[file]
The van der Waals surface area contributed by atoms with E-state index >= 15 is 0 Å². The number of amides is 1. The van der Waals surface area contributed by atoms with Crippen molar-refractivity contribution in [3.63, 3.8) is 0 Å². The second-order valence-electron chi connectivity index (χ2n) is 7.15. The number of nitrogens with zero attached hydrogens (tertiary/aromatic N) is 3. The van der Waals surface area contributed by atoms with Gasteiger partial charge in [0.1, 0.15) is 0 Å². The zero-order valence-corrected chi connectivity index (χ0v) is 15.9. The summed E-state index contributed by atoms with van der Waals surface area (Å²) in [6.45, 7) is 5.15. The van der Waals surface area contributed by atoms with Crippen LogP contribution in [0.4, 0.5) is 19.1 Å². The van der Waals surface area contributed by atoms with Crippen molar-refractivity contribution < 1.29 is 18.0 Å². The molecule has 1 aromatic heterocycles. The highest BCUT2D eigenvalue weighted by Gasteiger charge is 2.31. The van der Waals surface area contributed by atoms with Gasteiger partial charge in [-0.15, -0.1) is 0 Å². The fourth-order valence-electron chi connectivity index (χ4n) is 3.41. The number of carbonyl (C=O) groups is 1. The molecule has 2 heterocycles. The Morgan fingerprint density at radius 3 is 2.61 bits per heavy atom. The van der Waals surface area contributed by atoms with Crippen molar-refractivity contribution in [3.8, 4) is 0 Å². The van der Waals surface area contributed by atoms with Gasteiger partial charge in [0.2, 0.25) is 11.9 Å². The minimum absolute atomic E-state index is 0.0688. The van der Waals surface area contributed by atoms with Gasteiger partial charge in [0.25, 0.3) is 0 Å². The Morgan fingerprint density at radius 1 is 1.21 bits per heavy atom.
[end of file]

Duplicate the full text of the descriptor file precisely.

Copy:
The van der Waals surface area contributed by atoms with E-state index >= 15 is 0 Å². The number of amides is 1. The van der Waals surface area contributed by atoms with Crippen molar-refractivity contribution in [3.63, 3.8) is 0 Å². The second-order valence-electron chi connectivity index (χ2n) is 7.15. The number of nitrogens with zero attached hydrogens (tertiary/aromatic N) is 3. The van der Waals surface area contributed by atoms with Gasteiger partial charge in [0.1, 0.15) is 0 Å². The zero-order valence-corrected chi connectivity index (χ0v) is 15.9. The summed E-state index contributed by atoms with van der Waals surface area (Å²) in [6.45, 7) is 5.15. The van der Waals surface area contributed by atoms with Crippen LogP contribution in [0.4, 0.5) is 19.1 Å². The van der Waals surface area contributed by atoms with Crippen molar-refractivity contribution < 1.29 is 18.0 Å². The molecule has 1 aromatic heterocycles. The highest BCUT2D eigenvalue weighted by Gasteiger charge is 2.31. The van der Waals surface area contributed by atoms with Gasteiger partial charge in [-0.15, -0.1) is 0 Å². The fourth-order valence-electron chi connectivity index (χ4n) is 3.41. The number of carbonyl (C=O) groups is 1. The molecule has 2 heterocycles. The Morgan fingerprint density at radius 3 is 2.61 bits per heavy atom. The van der Waals surface area contributed by atoms with Crippen molar-refractivity contribution in [3.8, 4) is 0 Å². The van der Waals surface area contributed by atoms with Gasteiger partial charge in [0.2, 0.25) is 11.9 Å². The minimum absolute atomic E-state index is 0.0688. The van der Waals surface area contributed by atoms with Gasteiger partial charge in [0.25, 0.3) is 0 Å². The Morgan fingerprint density at radius 1 is 1.21 bits per heavy atom.